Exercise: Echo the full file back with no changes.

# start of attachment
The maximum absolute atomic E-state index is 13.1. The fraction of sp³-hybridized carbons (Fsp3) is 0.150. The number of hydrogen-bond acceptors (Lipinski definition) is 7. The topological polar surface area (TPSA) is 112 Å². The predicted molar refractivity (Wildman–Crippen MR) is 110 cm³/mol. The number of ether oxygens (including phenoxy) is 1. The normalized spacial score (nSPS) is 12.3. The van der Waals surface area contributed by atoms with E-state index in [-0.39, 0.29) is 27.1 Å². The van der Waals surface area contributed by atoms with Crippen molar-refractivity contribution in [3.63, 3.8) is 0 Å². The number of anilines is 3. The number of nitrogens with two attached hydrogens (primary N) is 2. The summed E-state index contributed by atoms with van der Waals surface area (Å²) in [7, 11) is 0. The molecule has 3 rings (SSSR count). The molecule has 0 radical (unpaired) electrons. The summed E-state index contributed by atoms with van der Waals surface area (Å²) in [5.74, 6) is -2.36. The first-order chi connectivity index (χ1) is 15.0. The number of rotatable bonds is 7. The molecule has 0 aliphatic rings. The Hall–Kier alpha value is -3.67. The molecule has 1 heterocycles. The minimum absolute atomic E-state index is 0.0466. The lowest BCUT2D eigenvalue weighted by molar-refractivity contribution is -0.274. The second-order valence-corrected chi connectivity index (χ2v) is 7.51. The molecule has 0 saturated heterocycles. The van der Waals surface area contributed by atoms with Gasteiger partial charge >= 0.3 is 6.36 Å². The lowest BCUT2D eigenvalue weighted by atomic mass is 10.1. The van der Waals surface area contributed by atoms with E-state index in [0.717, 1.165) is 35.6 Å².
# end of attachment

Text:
The maximum absolute atomic E-state index is 13.1. The fraction of sp³-hybridized carbons (Fsp3) is 0.150. The number of hydrogen-bond acceptors (Lipinski definition) is 7. The topological polar surface area (TPSA) is 112 Å². The predicted molar refractivity (Wildman–Crippen MR) is 110 cm³/mol. The number of ether oxygens (including phenoxy) is 1. The normalized spacial score (nSPS) is 12.3. The van der Waals surface area contributed by atoms with E-state index in [-0.39, 0.29) is 27.1 Å². The van der Waals surface area contributed by atoms with Crippen molar-refractivity contribution in [3.63, 3.8) is 0 Å². The number of anilines is 3. The number of nitrogens with two attached hydrogens (primary N) is 2. The summed E-state index contributed by atoms with van der Waals surface area (Å²) in [7, 11) is 0. The molecule has 3 rings (SSSR count). The molecule has 0 radical (unpaired) electrons. The summed E-state index contributed by atoms with van der Waals surface area (Å²) in [5.74, 6) is -2.36. The first-order chi connectivity index (χ1) is 15.0. The number of rotatable bonds is 7. The molecule has 0 aliphatic rings. The Hall–Kier alpha value is -3.67. The molecule has 1 heterocycles. The minimum absolute atomic E-state index is 0.0466. The lowest BCUT2D eigenvalue weighted by molar-refractivity contribution is -0.274. The second-order valence-corrected chi connectivity index (χ2v) is 7.51. The molecule has 0 saturated heterocycles. The van der Waals surface area contributed by atoms with Gasteiger partial charge >= 0.3 is 6.36 Å². The lowest BCUT2D eigenvalue weighted by atomic mass is 10.1. The van der Waals surface area contributed by atoms with E-state index in [0.717, 1.165) is 35.6 Å².